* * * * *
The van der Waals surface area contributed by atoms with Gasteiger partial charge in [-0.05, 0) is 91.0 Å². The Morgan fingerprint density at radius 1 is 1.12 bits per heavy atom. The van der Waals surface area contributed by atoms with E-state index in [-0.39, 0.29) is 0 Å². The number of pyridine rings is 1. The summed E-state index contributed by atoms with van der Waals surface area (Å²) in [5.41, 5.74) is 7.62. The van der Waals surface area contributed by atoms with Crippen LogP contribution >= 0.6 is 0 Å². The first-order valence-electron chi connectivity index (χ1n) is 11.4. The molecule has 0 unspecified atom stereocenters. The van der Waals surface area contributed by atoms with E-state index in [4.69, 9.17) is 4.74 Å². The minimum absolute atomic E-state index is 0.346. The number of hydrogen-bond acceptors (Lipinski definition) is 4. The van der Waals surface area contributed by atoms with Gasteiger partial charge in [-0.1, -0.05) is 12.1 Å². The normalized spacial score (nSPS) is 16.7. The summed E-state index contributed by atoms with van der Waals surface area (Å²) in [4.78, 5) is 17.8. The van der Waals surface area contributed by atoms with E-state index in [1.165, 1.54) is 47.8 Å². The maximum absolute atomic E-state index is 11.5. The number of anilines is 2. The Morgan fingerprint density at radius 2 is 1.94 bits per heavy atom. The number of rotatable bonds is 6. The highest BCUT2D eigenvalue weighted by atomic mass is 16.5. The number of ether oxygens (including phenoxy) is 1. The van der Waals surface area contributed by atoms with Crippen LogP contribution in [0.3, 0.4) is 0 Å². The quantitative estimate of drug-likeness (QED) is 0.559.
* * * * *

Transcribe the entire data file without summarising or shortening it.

The van der Waals surface area contributed by atoms with Gasteiger partial charge in [-0.05, 0) is 91.0 Å². The Morgan fingerprint density at radius 1 is 1.12 bits per heavy atom. The van der Waals surface area contributed by atoms with E-state index in [-0.39, 0.29) is 0 Å². The number of pyridine rings is 1. The summed E-state index contributed by atoms with van der Waals surface area (Å²) in [5.41, 5.74) is 7.62. The van der Waals surface area contributed by atoms with Crippen LogP contribution >= 0.6 is 0 Å². The first-order valence-electron chi connectivity index (χ1n) is 11.4. The molecule has 0 unspecified atom stereocenters. The van der Waals surface area contributed by atoms with E-state index in [4.69, 9.17) is 4.74 Å². The minimum absolute atomic E-state index is 0.346. The number of hydrogen-bond acceptors (Lipinski definition) is 4. The van der Waals surface area contributed by atoms with Gasteiger partial charge in [-0.1, -0.05) is 12.1 Å². The normalized spacial score (nSPS) is 16.7. The summed E-state index contributed by atoms with van der Waals surface area (Å²) in [4.78, 5) is 17.8. The van der Waals surface area contributed by atoms with E-state index in [1.165, 1.54) is 47.8 Å². The maximum absolute atomic E-state index is 11.5. The number of anilines is 2. The Morgan fingerprint density at radius 2 is 1.94 bits per heavy atom. The number of rotatable bonds is 6. The highest BCUT2D eigenvalue weighted by atomic mass is 16.5. The number of ether oxygens (including phenoxy) is 1. The van der Waals surface area contributed by atoms with Crippen LogP contribution in [0.3, 0.4) is 0 Å². The quantitative estimate of drug-likeness (QED) is 0.559.